And now for that second anti-cover comment:  "Your grill will rust if you cover it, covers get wet in the rain and stay wet long after the rain stops."

20190102_114345That's just a flat out myth!  It's the same thing as for the mold argument, no properly maintained grill is going to prematurely develop rust from the use of a good grill cover.  That rust claim is just absurd!  To repeat:  A properly maintained cover REPELS water, it doesn't "trap" it.   A clean grill is a happy grill and a silicone sprayed grill cover is a dry cover.  An UNCOVERED grill is going to rust out LONG before a properly maintained and properly covered grill ever will!

You see folks, using a grill cover is kind of like using a condom.  If you don't want your lady to get pregnant, you wear a condom.  If you don't want your grill to get dirty, dusty, the paint faded or scratched, get hit with bird droppings and the like, you put a cover on it!   Don't buy into the mold or rust nonsense - put a cover on it!   Hey, there's a name for a cover right?  The Grill Condom.....  OK, maybe not...

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Comments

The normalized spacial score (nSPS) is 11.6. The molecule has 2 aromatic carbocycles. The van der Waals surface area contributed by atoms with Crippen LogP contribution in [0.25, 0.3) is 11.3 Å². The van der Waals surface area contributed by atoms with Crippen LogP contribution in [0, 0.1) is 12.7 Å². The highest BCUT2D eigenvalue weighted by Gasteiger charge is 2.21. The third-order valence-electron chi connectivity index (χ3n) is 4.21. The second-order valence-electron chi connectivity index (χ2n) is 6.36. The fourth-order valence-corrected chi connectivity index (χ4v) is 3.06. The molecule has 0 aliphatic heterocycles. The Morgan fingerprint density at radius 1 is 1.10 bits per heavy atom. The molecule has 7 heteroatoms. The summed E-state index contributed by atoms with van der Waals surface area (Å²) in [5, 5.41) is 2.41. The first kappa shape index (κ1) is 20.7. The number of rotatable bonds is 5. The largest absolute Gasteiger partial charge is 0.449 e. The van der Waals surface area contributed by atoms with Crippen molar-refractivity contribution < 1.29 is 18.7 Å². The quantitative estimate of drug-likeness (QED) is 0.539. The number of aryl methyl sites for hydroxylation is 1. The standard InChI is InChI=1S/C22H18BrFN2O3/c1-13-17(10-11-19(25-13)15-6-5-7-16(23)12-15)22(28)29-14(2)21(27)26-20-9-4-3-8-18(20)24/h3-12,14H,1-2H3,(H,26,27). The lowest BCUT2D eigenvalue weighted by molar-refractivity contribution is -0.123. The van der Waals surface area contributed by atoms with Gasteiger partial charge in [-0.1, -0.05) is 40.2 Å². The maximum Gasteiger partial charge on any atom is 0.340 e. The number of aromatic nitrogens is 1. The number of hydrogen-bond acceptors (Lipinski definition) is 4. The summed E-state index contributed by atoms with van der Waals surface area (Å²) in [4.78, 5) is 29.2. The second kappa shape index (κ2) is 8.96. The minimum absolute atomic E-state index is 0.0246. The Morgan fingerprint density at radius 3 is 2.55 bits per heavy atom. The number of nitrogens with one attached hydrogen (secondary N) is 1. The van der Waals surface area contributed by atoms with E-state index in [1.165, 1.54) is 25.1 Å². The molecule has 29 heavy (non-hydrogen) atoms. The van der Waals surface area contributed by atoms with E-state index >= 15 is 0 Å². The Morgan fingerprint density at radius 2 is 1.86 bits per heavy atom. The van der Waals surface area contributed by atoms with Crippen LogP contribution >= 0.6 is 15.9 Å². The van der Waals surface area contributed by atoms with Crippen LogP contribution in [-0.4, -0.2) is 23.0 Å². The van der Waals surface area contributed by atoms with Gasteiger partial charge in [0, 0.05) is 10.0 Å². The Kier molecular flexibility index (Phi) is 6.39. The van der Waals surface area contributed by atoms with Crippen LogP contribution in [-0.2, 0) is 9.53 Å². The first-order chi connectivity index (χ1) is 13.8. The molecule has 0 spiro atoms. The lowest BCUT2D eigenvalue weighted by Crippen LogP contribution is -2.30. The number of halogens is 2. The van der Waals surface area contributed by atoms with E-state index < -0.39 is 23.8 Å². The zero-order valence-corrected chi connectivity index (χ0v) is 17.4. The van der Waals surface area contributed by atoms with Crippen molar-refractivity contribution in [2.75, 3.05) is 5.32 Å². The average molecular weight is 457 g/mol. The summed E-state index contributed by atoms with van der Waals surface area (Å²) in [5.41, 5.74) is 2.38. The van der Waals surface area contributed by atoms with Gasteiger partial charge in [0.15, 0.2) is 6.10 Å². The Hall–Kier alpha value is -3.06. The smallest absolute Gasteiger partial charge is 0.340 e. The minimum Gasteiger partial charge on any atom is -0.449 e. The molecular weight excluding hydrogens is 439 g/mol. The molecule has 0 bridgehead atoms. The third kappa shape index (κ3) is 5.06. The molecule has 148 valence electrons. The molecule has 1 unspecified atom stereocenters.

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Ray

My experience with moisture from a cover is not about water on the cover and how well the cover protects/repels things. It's more about the covers trapping moisture (any moisture in the air) in the grill, as the first point in your post here.

I'm not saying it's completely containing and filling the grill with moisture though it can tend to maintain some in more humid times. For me, this isn't some mold situation and I keep my grill clean though I am starting to believe it's encouraging some rust.

Do you have any thoughts or ideas on that? I've seen some covers for larger grills with vented flaps at the top which are advertised to help with high winds by letting air that blows under the bottom of the cover escape at the top. Though I'm also wondering if they would help the grill breathe some and any humid air escape easier...

Mike Thayer